"But unfortunately, as the environment keeps reminding us, business and political leaders - too enmeshed in the present dinosaur economic system - are leaving it too late to heed the call.

"If I can sow a few seeds to open visitors' minds and senses to the preciousness of this environment, it is all worth the effort - maybe even a few, given suitable conditions, will germinate!"

I think he deserves a knighthood too.

At Mintaro Hut, we were entertained by Ranger Ed Waite, a high-energy performer who did a sort of solo line dance while he conducted a quiz, complete with props, about the flora and fauna Peter had told us about the previous night. The Germans and Israelis were top of the class, winning most of the prizes, chunks of freshly-baked banana cake. Ed had us in fits of laughter before taking us for a dusk stroll to Lake Mintaro in search of the rare blue duck or whio. It was another glorious warm, starry evening but the whio was nowhere to be seen. Ed loves the New Zealand bush, the mountains and the wildlife - that's why he's a ranger.

"On a selfish level I love having a job that enables me to hang out in these special places every day, not just at the weekends, which I usually do as well," he said.

"Also I get a huge amount of satisfaction out of contributing to the management and protection of our special places and helping other people get the most out of their time there."

I later discovered Ed is a passionate ornithologist with three degrees including a BSc in ecology, MSc in zoology, and a PhD in ecology.

He left such an impression on us, we named the untagged mountain behind Mintaro Hut, Dr Ed.

We were all so exhausted after the seven-hour ascent and descent of Mackinnon Pass, Ranger Shelley Inglis at Dumpling Hut would have got off lightly in her duties had it not been census day. She had to distribute forms to 40 bemused Israelis, Americans, Fins, Irish, South Africans, Japanese, British, Poles, Austrians, Germans, Australians, a pair from the United Arab Emirates and our Kiwi quintet and ensure they were all properly filled. We took great glee in recording our location on the form that evening, the coolest place we are ever likely to be on census night.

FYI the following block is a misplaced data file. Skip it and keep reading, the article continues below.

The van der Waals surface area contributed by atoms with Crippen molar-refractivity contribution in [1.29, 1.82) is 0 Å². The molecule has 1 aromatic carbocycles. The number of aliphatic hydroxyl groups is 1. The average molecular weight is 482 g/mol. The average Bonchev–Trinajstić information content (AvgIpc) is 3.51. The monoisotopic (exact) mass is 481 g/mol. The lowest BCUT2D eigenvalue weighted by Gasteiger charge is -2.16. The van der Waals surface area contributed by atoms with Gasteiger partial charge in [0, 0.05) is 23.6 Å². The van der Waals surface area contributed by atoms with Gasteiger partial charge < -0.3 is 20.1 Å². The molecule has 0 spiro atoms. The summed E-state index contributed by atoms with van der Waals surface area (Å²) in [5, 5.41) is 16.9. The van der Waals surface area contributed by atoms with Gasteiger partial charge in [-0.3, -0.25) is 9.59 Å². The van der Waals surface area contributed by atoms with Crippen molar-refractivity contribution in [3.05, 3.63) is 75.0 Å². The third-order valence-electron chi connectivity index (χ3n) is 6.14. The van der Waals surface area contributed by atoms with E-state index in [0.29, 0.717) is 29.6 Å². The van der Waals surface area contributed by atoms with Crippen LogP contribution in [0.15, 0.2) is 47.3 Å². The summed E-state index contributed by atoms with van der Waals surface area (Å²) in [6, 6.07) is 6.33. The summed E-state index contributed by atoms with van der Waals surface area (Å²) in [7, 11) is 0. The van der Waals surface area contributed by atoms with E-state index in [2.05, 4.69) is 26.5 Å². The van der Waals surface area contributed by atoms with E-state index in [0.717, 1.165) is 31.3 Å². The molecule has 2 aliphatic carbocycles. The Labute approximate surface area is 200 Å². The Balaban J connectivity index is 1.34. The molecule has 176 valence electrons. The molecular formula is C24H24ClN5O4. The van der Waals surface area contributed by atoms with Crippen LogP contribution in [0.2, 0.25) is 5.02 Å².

Conservation Rangers are, by definition, pretty fired up about threats to our endangered wildlife. But with the Department of Conservation restructuring again, the risk is that the rangers themselves will become an endangered or even extinct species.

I am a huge fan of these men and women who maintain the tracks and huts, look after our precious wildlife, share their wealth of knowledge, rescue stranded trampers, and make life and death judgement calls on the safety of the tracks in flood, snow, avalanche and rockfall conditions.

One day I fear we might walk into a DOC hut to be greeted by a recorded message and the all-important weather forecast will flash up on a solar-powered screen. Our rangers will be just a treasured memory - like many other species which have ceased to be.

* The Milford Track is a spectacular four-day, three-night 53.5km walk. DOC manages three huts with shared facilities.